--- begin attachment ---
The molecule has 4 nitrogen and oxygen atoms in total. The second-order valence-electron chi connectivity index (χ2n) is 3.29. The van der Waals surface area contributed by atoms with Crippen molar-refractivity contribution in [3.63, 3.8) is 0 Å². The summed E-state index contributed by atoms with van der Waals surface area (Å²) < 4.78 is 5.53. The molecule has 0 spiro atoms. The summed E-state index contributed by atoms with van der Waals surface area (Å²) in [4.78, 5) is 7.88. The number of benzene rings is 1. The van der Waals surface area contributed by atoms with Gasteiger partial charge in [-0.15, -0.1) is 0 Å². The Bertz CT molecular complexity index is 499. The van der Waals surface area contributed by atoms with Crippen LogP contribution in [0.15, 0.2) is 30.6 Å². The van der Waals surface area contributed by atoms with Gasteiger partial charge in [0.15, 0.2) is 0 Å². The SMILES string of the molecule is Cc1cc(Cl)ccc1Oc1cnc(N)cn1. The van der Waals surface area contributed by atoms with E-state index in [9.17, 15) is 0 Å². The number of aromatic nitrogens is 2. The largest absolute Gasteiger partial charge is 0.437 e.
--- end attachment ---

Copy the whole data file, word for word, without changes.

The molecule has 4 nitrogen and oxygen atoms in total. The second-order valence-electron chi connectivity index (χ2n) is 3.29. The van der Waals surface area contributed by atoms with Crippen molar-refractivity contribution in [3.63, 3.8) is 0 Å². The summed E-state index contributed by atoms with van der Waals surface area (Å²) < 4.78 is 5.53. The molecule has 0 spiro atoms. The summed E-state index contributed by atoms with van der Waals surface area (Å²) in [4.78, 5) is 7.88. The number of benzene rings is 1. The van der Waals surface area contributed by atoms with Gasteiger partial charge in [-0.15, -0.1) is 0 Å². The Bertz CT molecular complexity index is 499. The van der Waals surface area contributed by atoms with Crippen LogP contribution in [0.15, 0.2) is 30.6 Å². The van der Waals surface area contributed by atoms with Gasteiger partial charge in [0.15, 0.2) is 0 Å². The SMILES string of the molecule is Cc1cc(Cl)ccc1Oc1cnc(N)cn1. The van der Waals surface area contributed by atoms with E-state index in [9.17, 15) is 0 Å². The number of aromatic nitrogens is 2. The largest absolute Gasteiger partial charge is 0.437 e.